The Poor Sink Further

“More and more, workers can no longer be exploited because they offer nothing worth exploiting. There will be no need for labour, and thus no need to exploit it. In a not-too-distant dystopian future where machines have supplanted labourers, the great bulk of humanity will be left idle and abjectly dependent—parasites who can only take because they have nothing to give.”

Jim Goad

Race is a Social Construct, So I’m a Poor Black Orphan

“Since race is merely an idea—a pinch of invisible magical dust held lightly between the thumb and forefinger—I can close my eyes, wiggle my nose, click my heels, and reconstruct myself as a black man of pure dark-chocolate 100% swampy sub-Saharan ancestry, and I don’t care if you like it or not. No, actually, I do care if you like it—in other words, I will MAKE you like it. And since none of you will be able to find my black parents, I will also register as an orphan, depending on whether I qualify for government assistance based on that status. I would think that being a poor black orphan would be worth—what?—at least $500 combined monthly from local agencies and President Obama’s personal stash? I can be whatever I want to be, and you can’t stop me, and that’s my right, and I’ll take it all the way to the Supreme Court, so don’t push me, or I will call you a hater and get you fired from your job.”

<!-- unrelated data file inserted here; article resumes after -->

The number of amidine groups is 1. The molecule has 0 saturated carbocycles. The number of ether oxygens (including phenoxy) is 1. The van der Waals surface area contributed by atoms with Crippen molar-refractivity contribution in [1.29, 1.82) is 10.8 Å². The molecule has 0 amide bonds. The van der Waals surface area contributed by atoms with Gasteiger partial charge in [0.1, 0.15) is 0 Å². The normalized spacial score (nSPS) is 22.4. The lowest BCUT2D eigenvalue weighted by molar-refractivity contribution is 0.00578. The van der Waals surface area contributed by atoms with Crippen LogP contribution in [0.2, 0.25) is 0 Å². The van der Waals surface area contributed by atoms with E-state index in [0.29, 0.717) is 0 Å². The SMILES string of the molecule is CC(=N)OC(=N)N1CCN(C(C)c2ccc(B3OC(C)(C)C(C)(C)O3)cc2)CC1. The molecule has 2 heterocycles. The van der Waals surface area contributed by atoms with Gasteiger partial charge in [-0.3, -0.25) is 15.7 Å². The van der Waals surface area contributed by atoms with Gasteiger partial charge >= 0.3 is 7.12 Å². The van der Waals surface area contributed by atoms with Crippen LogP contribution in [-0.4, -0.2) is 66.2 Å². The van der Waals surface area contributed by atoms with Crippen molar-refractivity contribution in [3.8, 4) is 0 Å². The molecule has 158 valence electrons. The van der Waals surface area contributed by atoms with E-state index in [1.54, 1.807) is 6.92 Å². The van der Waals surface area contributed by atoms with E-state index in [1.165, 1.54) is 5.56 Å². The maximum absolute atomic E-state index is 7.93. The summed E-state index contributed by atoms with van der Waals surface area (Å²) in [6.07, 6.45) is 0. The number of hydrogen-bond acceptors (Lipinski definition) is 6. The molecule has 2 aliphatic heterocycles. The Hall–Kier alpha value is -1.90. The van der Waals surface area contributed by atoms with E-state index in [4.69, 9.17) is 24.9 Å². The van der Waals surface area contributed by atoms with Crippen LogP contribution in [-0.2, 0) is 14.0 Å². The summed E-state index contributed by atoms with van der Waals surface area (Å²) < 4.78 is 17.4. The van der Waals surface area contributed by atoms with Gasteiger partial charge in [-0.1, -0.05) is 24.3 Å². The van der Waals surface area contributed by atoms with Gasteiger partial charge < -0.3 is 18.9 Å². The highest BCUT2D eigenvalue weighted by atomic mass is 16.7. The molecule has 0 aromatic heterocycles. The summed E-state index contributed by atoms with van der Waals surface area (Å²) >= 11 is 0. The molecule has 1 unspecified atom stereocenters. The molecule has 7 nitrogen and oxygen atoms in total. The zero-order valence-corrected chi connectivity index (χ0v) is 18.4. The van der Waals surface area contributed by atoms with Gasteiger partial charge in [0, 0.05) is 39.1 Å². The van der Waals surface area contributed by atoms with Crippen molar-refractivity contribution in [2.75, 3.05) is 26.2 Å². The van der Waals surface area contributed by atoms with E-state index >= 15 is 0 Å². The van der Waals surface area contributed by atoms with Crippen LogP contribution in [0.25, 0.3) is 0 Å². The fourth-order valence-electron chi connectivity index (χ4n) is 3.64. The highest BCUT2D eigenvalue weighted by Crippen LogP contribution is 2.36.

Jim Goad

Reparations

“The estimates I’ve seen regarding what the net value of black American slaves in 1860 would translate to in current dollars range from $1.75 trillion to $10 trillion. Writing in Forbes, some white guy reckons America’s net wealth is somewhere around $80 trillion, adding that ‘Even if slavery reparations are righteously due they would amount to around and about the current cost of food stamps.’ Since total American annual welfare spending is now around $1 trillion, and since the country has spent trillions in welfare since the 1950s, and since blacks chew up a disproportionate amount of welfare expenditures, it’s possible that the ‘reparations’ may have already been paid—with interest, even.”

Jim Goad